Instagram Wants to Know How Old You Are

The new policy is part of Instagram's ongoing effort to protect younger users -- and to not run afoul of the Children's Online Privacy Protection Act (COPPA).
Instagram Wants to Know How Old You Are
Image credit: via PC Mag

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This story originally appeared on PCMag

Instagram is taking a small step to prohibit kids under the age of 13 from using the app. Starting today, the Facebook-owned property will ask new users to enter their date of birth when they sign up.

The new policy only applies to new users, and tweens desperate to sign up can just lie about their birthday because Instagram will use an honor system and won't actually be verifying new users' ages.

Related: What You Need to Know About Instagram's New Creator Account

"Millions of teens online often don't have any means to prove their age or identity and the ability for AI/machine learning to accurately identify younger users is still in its early stages," an Instagram spokesperson said.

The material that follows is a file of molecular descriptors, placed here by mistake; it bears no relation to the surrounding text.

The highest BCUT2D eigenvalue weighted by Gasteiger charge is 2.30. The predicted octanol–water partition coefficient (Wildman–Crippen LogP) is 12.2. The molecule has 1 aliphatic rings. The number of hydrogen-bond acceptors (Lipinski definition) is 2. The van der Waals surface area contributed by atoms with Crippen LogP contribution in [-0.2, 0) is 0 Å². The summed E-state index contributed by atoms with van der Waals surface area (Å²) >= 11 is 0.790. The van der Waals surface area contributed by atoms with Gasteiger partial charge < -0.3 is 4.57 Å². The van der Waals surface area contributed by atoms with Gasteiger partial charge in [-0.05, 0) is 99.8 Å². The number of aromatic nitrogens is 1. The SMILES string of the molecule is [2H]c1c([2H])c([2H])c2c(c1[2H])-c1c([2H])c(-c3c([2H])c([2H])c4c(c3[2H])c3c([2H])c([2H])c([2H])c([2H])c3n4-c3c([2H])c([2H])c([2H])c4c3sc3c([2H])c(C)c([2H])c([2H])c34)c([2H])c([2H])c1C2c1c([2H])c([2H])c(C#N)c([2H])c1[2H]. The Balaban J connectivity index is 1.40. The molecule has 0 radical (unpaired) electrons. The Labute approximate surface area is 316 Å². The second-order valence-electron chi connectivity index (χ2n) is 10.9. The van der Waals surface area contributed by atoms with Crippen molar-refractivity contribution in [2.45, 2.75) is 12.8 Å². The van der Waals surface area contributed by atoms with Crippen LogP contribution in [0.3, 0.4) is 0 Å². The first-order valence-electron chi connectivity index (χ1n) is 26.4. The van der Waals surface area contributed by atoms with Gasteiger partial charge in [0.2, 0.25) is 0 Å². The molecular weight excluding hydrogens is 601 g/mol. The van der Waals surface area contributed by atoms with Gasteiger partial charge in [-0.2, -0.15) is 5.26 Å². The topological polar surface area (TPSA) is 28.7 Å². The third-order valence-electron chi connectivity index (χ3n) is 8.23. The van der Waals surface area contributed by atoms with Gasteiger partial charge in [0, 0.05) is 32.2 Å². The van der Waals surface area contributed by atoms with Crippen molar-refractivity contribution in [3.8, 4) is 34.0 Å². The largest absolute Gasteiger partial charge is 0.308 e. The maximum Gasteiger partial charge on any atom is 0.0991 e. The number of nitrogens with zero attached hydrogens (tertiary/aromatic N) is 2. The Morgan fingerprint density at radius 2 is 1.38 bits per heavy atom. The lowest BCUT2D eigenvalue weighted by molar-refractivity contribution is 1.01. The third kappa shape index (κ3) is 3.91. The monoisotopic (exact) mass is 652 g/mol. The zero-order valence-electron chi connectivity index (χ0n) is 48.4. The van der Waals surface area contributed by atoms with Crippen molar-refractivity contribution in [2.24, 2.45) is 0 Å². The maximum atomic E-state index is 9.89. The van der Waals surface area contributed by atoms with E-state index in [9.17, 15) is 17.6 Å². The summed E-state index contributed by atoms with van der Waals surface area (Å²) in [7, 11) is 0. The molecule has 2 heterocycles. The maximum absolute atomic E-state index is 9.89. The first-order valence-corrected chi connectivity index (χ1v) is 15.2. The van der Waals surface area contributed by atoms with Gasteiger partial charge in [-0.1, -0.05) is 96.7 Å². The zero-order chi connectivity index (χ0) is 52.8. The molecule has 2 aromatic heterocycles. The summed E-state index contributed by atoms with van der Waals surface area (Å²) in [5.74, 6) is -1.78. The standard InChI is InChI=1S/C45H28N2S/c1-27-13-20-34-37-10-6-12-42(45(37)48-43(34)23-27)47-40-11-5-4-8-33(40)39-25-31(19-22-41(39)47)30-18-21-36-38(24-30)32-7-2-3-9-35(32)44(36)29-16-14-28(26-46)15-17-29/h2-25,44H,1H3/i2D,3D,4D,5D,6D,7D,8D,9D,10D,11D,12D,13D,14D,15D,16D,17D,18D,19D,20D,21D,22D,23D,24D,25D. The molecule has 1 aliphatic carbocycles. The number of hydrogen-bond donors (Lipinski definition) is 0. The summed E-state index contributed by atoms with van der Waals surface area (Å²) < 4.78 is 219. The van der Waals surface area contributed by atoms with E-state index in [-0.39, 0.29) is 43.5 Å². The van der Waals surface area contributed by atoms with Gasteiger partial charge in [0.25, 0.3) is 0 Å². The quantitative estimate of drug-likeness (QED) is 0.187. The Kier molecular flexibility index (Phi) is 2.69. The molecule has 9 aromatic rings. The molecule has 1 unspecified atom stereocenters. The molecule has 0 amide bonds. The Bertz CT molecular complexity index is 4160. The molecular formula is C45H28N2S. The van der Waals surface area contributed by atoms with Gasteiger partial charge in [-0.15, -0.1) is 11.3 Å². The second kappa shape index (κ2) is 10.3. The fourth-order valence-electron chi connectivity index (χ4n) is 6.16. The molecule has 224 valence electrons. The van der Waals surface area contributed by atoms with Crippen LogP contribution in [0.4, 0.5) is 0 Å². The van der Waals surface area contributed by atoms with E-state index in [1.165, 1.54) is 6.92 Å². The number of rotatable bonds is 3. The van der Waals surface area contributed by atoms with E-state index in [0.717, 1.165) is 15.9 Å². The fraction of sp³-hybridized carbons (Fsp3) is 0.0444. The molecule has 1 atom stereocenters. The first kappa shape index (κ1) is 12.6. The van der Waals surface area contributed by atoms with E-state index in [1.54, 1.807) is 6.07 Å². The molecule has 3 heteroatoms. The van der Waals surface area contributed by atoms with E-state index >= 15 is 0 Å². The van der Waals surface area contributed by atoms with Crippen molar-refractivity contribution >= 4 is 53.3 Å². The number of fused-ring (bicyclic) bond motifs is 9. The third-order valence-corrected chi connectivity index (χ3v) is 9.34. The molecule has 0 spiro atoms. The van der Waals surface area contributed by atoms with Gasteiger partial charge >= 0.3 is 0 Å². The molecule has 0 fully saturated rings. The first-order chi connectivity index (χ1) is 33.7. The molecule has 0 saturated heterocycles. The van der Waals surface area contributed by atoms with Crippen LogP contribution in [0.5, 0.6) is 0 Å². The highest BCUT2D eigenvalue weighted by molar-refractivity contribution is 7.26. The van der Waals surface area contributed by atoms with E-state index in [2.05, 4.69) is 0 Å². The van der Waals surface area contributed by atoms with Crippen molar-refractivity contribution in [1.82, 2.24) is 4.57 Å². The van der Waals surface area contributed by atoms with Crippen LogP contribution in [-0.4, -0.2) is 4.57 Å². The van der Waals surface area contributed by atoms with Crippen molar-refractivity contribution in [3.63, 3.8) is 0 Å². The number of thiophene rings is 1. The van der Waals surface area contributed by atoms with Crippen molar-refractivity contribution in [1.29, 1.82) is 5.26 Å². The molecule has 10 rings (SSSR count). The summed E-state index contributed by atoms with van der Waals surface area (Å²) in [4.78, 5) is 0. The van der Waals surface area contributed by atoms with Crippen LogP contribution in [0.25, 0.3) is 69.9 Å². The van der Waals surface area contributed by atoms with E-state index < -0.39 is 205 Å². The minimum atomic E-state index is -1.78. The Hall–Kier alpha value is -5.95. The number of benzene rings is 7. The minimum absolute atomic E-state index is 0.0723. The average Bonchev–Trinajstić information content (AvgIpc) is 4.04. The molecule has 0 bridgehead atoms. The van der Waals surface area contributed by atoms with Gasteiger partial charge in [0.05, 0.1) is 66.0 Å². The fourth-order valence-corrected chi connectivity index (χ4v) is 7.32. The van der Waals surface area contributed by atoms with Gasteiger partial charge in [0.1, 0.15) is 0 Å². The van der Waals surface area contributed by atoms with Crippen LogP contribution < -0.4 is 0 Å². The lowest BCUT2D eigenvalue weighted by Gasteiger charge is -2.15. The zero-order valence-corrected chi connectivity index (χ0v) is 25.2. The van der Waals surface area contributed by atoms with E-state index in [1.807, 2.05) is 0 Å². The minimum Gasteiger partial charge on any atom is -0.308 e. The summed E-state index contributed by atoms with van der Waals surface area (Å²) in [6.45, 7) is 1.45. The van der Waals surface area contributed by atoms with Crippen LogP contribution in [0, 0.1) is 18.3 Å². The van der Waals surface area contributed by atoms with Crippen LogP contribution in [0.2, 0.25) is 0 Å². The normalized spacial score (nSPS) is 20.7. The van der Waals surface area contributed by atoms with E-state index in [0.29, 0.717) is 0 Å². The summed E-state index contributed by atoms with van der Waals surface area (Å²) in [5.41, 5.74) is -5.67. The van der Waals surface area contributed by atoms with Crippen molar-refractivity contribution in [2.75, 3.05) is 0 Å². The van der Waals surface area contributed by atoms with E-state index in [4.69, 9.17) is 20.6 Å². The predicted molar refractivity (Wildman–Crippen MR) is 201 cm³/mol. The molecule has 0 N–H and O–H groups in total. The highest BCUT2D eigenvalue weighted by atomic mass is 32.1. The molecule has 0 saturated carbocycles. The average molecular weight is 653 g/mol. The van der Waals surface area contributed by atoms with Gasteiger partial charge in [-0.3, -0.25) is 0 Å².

Still, the new policy is part of Instagram's ongoing effort to protect younger users — and to not run afoul of the Children's Online Privacy Protection Act (COPPA).

"In the coming months, we will use the birthday information you share with us to create more tailored experiences, such as education around account controls and recommended privacy settings for young people," the Facebook-owned service said in today's announcement.

COPPA bans internet companies from collecting personal data about those under the age of 13 without parental consent. As a result, most sites just prohibit young users rather than deal with the verification headache. But Instagram has never actually asked users for their age.

Related: How to Use Your Instagram to Create a Lucrative Career

"Historically, we didn't require people to tell us their age because we wanted Instagram to be a place where everyone can express themselves fully — irrespective of their identity," a spokesperson said. That's now about to change.

There are some trade-offs with Instagram's new approach. On the one hand, knowing someone's age can help Instagram automatically apply the strongest privacy and security safeguards to its youngest users. But on the flip side, the same users are giving up their birth date information to a service owned by Facebook, a company notorious for mishandling's people personal data. However, Instagram says the birth date information will not be made visible to other users on the platform and only appear on your private account information page.

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